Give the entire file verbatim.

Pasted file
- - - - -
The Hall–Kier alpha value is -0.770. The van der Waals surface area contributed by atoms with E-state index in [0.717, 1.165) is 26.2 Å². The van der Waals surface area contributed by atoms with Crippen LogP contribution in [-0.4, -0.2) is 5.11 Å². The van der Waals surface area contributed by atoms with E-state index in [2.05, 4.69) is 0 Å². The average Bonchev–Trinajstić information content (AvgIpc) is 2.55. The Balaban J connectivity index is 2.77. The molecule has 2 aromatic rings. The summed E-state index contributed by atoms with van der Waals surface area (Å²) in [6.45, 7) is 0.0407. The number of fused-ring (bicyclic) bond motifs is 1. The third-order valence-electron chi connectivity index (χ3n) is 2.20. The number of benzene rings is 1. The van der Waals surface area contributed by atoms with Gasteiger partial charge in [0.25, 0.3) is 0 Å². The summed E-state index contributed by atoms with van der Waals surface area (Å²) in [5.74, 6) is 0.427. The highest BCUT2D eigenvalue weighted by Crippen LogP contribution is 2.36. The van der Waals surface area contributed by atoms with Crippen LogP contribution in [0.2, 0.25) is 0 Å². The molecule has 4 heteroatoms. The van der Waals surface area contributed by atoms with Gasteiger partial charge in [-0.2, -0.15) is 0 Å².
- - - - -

The Hall–Kier alpha value is -0.770. The van der Waals surface area contributed by atoms with E-state index in [0.717, 1.165) is 26.2 Å². The van der Waals surface area contributed by atoms with Crippen LogP contribution in [-0.4, -0.2) is 5.11 Å². The van der Waals surface area contributed by atoms with E-state index in [2.05, 4.69) is 0 Å². The average Bonchev–Trinajstić information content (AvgIpc) is 2.55. The Balaban J connectivity index is 2.77. The molecule has 2 aromatic rings. The summed E-state index contributed by atoms with van der Waals surface area (Å²) in [6.45, 7) is 0.0407. The number of fused-ring (bicyclic) bond motifs is 1. The third-order valence-electron chi connectivity index (χ3n) is 2.20. The number of benzene rings is 1. The van der Waals surface area contributed by atoms with Gasteiger partial charge in [0.25, 0.3) is 0 Å². The summed E-state index contributed by atoms with van der Waals surface area (Å²) in [5.74, 6) is 0.427. The highest BCUT2D eigenvalue weighted by Crippen LogP contribution is 2.36. The van der Waals surface area contributed by atoms with Crippen LogP contribution in [0.2, 0.25) is 0 Å². The molecule has 4 heteroatoms. The van der Waals surface area contributed by atoms with Gasteiger partial charge in [-0.2, -0.15) is 0 Å².